Equipped with a few design modifications, more experience at the controls and additional knowledge on how to capitalize on opportunities and minimize mistakes, members of the University of Kansas School of Engineering Jayhawk Heavy Lift team are preparing for their second aircraft competition of the year.
Society of Automotive Engineers Aero Design East is Friday, April 27, to Sunday, April 29, in Marietta, Ga. The KU team has spent the past several weeks improving the design of its radio-controlled aircraft based on what team members learned at the SAE Aero Design West competition in mid-March, where KU placed 15th out of 35 teams.
“We discovered we had too much weight distributed to the nose landing gear,” said Justin Howard, a senior in aerospace engineering and captain of this year’s Jayhawk Heavy Lift team. “We realized we could lighten our structure dramatically because our plane took decently large crashes and was still sound besides a landing gear falling off,” Howard said.
The competition asks students to design and build an aircraft that can successfully carry the most weight. However, there are some constraints. The aircraft cannot exceed 55 pounds, so teams strive to make the body of the plane as light as possible, allowing for a heavier payload and a chance at a higher score. After takeoff, the plane must complete one full circle of the field, before touching down in a 400-foot landing zone. The aircraft must land completely intact for the flight to be considered successful and the team to receive points.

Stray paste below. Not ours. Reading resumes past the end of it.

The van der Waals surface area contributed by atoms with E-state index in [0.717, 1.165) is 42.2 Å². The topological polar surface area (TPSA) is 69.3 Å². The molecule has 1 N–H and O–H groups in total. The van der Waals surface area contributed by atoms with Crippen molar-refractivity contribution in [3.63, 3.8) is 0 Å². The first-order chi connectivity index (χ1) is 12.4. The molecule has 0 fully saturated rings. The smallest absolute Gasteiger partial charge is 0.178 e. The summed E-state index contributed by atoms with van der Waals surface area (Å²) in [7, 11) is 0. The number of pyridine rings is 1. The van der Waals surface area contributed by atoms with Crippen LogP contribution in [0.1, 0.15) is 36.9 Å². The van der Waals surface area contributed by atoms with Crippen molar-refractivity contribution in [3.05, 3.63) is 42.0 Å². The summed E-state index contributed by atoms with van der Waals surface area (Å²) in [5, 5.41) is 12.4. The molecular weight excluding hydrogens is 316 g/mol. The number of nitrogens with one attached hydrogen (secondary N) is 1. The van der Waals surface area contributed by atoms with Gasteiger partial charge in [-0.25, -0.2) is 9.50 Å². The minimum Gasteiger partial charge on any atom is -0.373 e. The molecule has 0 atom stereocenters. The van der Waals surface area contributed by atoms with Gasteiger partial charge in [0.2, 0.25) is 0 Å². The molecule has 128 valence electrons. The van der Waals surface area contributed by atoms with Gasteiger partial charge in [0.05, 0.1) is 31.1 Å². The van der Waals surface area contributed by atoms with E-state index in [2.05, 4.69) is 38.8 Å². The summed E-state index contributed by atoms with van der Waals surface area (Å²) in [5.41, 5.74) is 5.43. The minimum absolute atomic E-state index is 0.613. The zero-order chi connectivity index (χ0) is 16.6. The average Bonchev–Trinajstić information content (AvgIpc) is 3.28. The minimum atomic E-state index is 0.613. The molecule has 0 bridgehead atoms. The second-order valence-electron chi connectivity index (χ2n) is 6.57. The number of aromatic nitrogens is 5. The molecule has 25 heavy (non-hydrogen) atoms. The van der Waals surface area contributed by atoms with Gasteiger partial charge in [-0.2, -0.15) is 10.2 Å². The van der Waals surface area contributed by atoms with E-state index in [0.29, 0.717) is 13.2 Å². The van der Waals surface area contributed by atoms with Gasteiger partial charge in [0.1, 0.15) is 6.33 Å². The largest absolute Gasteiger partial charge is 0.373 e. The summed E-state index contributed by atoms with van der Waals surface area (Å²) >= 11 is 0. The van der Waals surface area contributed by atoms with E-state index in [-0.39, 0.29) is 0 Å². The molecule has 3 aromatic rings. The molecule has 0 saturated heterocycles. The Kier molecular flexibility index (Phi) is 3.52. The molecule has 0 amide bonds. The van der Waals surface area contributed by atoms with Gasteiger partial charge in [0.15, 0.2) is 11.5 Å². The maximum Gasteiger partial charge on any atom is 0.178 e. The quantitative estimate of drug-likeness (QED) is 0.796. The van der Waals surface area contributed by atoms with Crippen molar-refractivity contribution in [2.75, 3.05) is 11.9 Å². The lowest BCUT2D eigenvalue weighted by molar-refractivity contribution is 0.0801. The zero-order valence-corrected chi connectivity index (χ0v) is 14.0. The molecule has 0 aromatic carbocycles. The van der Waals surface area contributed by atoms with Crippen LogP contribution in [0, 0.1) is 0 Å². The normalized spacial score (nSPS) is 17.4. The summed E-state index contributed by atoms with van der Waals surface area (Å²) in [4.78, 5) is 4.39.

Team members have been busy making adjustments to the aircraft they hope will give them an edge when they head to the east competition.
“We added more lightening holes in our ribs to reduce weight,” Howard said. “We tried cutting weight any possible place we can, since a little weight here and there really adds up.”
In addition to the flight tests, teams are judged on a technical report, presentation and inspection of their aircraft. Once teams hit the airfield for the flight competition, they face another set of challenges.
Howard expects the team to be ready when it’s time to take to the skies.
“I feel we will be more prepared for the east competition because of the changes we made, but you never know what will happen since teams will be pushing their planes to their maxes,” Howard said. “The east competition is traditionally a much tougher field, so we will have to work hard and be on the top of our game to come home with a top finish.”
KU’s Transportation Research Institute (TRI) was instrumental in getting the club off the ground for this year’s competitions, providing travel funds and money to purchase key equipment. The team is competing under the name “Honea Hawks” in recognition of TRI’s director, Bob Honea.